Extending anchor chain – Peter and Sean
Joining chain using Seafit lap links
Joining chain using Seafit lap links
Working in the engine room
Working in the engine room
Testing Karen's water catchment system
Testing Karen’s water catchment system

Our goal was to be ready for a good weather window after March 15, and we’re past that point! Strong El Niño conditions negatively affect the passage to, and through, the South Pacific by making the trade winds on both sides of the Equator significantly lighter and increasing the chances of an out-of-season tropical cyclone. Last year (2015) capped the strongest recorded El Niño cycle and it’s affects are still in place. Most weather experts anticipate a return to El Niño-neutral conditions by June of 2016, however all are quick to point out that prediction is speculative. The bottom line is that we won’t know before we go. We have been waiting for the North Pacific High to solidify and strengthen off of California and the Baja coastline. This expanding high pressure reinforces the NE trades and compresses the hot, shifty & stormy Inter-tropical Convergence Zone (ITCZ, also known as the Doldrums), making this zone easier to cross. We will likely stay North of the rhumb line course (straight line) staying in the NE trades and heading WSW until about 128N, then be looking for a good slot to drop South through the ITCZ and join up with solid SE trades as soon as possible, curving back WSW toward the Marquesas once South of the Equator. Our track will depend on the weather while underway, but may look like a flattened “S” shape. We are finally seeing the right weather conditions for our departure and plan to depart tomorrow.

To all our family and friends around the world, we’re off on a new phase of this great adventure. We will savor the experience – good and bad – and be thinking of you all as we go.

Packing provisions - we're unlikely to starve
Packing provisions – we’re unlikely to starve
Almost every space is filled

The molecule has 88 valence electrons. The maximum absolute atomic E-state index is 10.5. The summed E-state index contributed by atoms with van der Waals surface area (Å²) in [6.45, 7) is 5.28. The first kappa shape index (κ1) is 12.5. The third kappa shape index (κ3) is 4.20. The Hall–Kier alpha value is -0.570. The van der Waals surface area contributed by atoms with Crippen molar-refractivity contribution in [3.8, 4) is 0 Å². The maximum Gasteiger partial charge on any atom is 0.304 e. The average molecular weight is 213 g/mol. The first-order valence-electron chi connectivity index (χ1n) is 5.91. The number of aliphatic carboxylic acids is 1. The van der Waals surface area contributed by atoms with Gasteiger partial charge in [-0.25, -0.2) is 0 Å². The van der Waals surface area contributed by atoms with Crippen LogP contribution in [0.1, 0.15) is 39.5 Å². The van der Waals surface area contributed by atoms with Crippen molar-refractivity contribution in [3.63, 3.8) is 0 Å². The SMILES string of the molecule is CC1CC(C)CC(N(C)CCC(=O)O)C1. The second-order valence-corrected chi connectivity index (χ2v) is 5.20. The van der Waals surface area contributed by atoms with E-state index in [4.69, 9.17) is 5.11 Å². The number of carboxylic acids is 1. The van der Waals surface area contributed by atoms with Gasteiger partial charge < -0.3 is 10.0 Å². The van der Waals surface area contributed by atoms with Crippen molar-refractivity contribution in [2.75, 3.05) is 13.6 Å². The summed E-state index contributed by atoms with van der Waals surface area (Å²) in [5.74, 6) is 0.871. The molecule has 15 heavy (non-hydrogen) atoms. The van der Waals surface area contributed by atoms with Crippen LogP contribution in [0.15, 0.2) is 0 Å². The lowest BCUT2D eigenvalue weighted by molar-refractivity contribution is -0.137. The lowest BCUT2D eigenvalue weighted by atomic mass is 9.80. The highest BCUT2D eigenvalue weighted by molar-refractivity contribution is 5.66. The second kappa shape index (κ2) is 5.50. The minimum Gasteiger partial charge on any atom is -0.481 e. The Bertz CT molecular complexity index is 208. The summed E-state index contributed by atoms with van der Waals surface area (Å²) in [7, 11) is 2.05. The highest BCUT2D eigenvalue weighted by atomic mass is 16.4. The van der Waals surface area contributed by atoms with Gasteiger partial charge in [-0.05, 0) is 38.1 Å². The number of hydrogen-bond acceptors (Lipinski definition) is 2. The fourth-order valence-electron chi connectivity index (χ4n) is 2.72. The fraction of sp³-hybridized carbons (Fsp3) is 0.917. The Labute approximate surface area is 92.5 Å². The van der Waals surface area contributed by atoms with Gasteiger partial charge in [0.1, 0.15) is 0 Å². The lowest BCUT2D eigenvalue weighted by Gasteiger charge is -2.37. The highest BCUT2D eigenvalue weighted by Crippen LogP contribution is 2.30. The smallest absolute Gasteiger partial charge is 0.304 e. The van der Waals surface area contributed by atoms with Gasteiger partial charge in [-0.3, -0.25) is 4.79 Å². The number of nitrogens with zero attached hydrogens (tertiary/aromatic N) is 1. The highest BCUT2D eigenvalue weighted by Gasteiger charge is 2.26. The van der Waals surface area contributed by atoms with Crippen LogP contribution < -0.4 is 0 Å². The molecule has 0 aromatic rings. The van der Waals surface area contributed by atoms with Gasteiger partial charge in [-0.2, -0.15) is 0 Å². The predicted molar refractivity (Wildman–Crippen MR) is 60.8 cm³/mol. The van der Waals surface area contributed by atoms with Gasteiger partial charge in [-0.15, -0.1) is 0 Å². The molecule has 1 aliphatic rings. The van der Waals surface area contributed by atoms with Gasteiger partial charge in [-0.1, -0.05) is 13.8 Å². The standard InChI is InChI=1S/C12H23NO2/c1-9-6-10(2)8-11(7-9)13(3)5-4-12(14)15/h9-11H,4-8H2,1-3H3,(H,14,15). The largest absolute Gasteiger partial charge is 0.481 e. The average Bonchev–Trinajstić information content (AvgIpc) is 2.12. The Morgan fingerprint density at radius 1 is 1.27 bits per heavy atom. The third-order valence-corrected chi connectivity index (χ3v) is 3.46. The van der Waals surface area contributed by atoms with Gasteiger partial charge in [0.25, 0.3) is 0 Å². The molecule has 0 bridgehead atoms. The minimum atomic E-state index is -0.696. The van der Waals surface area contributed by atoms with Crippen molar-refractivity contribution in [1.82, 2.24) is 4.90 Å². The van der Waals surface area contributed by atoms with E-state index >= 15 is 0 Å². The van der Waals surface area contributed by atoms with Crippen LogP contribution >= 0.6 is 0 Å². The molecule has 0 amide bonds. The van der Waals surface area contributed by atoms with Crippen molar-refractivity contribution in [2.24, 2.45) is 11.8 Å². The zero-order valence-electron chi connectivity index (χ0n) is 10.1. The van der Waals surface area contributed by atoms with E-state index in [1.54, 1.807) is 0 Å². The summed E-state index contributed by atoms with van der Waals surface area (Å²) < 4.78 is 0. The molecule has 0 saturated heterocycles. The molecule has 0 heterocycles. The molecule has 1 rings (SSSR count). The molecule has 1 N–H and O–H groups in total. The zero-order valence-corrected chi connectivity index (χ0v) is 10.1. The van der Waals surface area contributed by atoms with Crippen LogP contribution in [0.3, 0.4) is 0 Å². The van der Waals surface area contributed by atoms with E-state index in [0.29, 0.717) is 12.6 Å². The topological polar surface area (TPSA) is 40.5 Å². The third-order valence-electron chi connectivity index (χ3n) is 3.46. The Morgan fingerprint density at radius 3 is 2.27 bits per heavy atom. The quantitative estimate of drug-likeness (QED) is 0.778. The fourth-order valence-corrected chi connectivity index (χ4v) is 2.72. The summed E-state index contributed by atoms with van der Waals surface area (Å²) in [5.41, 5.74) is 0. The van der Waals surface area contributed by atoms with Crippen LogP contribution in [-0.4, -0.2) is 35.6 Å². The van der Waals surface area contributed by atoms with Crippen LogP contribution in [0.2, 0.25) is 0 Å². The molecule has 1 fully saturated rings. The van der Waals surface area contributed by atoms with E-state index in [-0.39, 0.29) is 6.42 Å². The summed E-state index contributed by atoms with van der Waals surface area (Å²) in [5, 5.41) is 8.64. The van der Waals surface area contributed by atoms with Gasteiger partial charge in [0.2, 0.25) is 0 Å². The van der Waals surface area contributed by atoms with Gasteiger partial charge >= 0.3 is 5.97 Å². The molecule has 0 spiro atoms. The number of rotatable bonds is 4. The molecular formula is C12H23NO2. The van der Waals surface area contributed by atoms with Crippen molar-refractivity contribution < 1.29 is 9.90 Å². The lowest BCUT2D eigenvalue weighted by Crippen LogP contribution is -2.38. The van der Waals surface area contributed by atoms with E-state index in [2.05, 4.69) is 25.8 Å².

Almost every space is filled
Hydrovane self-steering underway
Hydrovane self-steering underway
Parting La Cruz Sunset - Adios Mexico!
Parting La Cruz Sunset – Adios Mexico!

February 17 – On the Rocks

Rage on the rocks
Rage on the rocks

One thing about voyaging on boats that has always been interesting to me is the aspect of accountability. The sea can be a very demanding and challenging environment. While this can be equally true on land, most environments we live in are generally more forgiving that the sea. At sea each crew member needs to be fully responsible for their own duties, and their impact on the rest of the team. In particular, each captain is ultimately responsible for the safety of crew and vessel. To be honest, I was surprised at first by the extra weight of that role. I had made several coastal passages and sailed double-handed to Hawaii with my good friend and salty sea Captain Chuck Shuster, but the first time the family and I sailed our own vessel off the Washington coast I felt the full impact of responsibility that comes with being captain of the ship. In general, it’s one of the things about our journey that feels right to me.

This responsibility affects our kids as well, and I think it’s excellent training for life. As crew, they each have serious duties aboard the boat. In harbor this includes galley cleanup & dishes, helping to scrape barnacles off the hull, and cleaning & hoisting the dinghy at night. At sea the kids take watches so that Karen & I can get the rest necessary to keep the boat going through the night. When on watch, Sean and Sarah have to make serious judgements to keep the vessel, and all of us, safe while underway. It’s not just convenient, it’s necessary, and it’s how we function as a team. While sometimes goofy and occasionally downright silly, the kids seem to sense the seriousness of theses important moments and rise to them. In voyaging, there are plenty of real moments to rise to; it’s another empowering aspect of the voyaging life.

On the flip side, we are each human, and therefore prone to mistakes and mis-judgements. As a consequence, things can come crashing down in a big way when our responsibilities loose their footing on top of our humanity. This is where responsibility turns into accountability. We were reminded of this three days ago when a forty foot sailing vessel, Rage, went on the rocks here in La Cruz de Huanacaxtle. What follows is my account of that sad story.